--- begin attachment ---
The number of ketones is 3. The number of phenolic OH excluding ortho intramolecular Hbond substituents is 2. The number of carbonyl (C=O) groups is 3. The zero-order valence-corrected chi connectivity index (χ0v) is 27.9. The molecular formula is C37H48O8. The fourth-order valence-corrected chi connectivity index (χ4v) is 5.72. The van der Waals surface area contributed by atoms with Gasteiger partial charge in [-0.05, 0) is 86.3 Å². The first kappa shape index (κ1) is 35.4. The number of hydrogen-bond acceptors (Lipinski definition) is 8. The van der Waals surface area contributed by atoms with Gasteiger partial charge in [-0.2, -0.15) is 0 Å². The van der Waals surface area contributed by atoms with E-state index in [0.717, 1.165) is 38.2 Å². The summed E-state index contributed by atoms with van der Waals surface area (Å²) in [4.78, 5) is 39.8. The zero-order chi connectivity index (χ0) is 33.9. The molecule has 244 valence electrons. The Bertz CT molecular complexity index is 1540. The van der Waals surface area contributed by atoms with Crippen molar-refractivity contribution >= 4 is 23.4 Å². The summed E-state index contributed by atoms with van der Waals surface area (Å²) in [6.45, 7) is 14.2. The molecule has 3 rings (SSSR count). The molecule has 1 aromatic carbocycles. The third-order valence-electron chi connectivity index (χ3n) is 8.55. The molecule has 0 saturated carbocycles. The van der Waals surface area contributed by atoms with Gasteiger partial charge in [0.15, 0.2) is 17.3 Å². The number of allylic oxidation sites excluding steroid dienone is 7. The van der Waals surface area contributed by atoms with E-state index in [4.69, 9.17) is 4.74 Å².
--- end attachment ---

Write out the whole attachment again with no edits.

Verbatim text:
The number of ketones is 3. The number of phenolic OH excluding ortho intramolecular Hbond substituents is 2. The number of carbonyl (C=O) groups is 3. The zero-order valence-corrected chi connectivity index (χ0v) is 27.9. The molecular formula is C37H48O8. The fourth-order valence-corrected chi connectivity index (χ4v) is 5.72. The van der Waals surface area contributed by atoms with Gasteiger partial charge in [-0.05, 0) is 86.3 Å². The first kappa shape index (κ1) is 35.4. The number of hydrogen-bond acceptors (Lipinski definition) is 8. The van der Waals surface area contributed by atoms with Gasteiger partial charge in [-0.2, -0.15) is 0 Å². The van der Waals surface area contributed by atoms with E-state index in [0.717, 1.165) is 38.2 Å². The summed E-state index contributed by atoms with van der Waals surface area (Å²) in [4.78, 5) is 39.8. The zero-order chi connectivity index (χ0) is 33.9. The molecule has 244 valence electrons. The Bertz CT molecular complexity index is 1540. The van der Waals surface area contributed by atoms with Crippen molar-refractivity contribution >= 4 is 23.4 Å². The summed E-state index contributed by atoms with van der Waals surface area (Å²) in [6.45, 7) is 14.2. The molecule has 3 rings (SSSR count). The molecule has 1 aromatic carbocycles. The third-order valence-electron chi connectivity index (χ3n) is 8.55. The molecule has 0 saturated carbocycles. The van der Waals surface area contributed by atoms with Gasteiger partial charge in [0.15, 0.2) is 17.3 Å². The number of allylic oxidation sites excluding steroid dienone is 7. The van der Waals surface area contributed by atoms with E-state index in [4.69, 9.17) is 4.74 Å².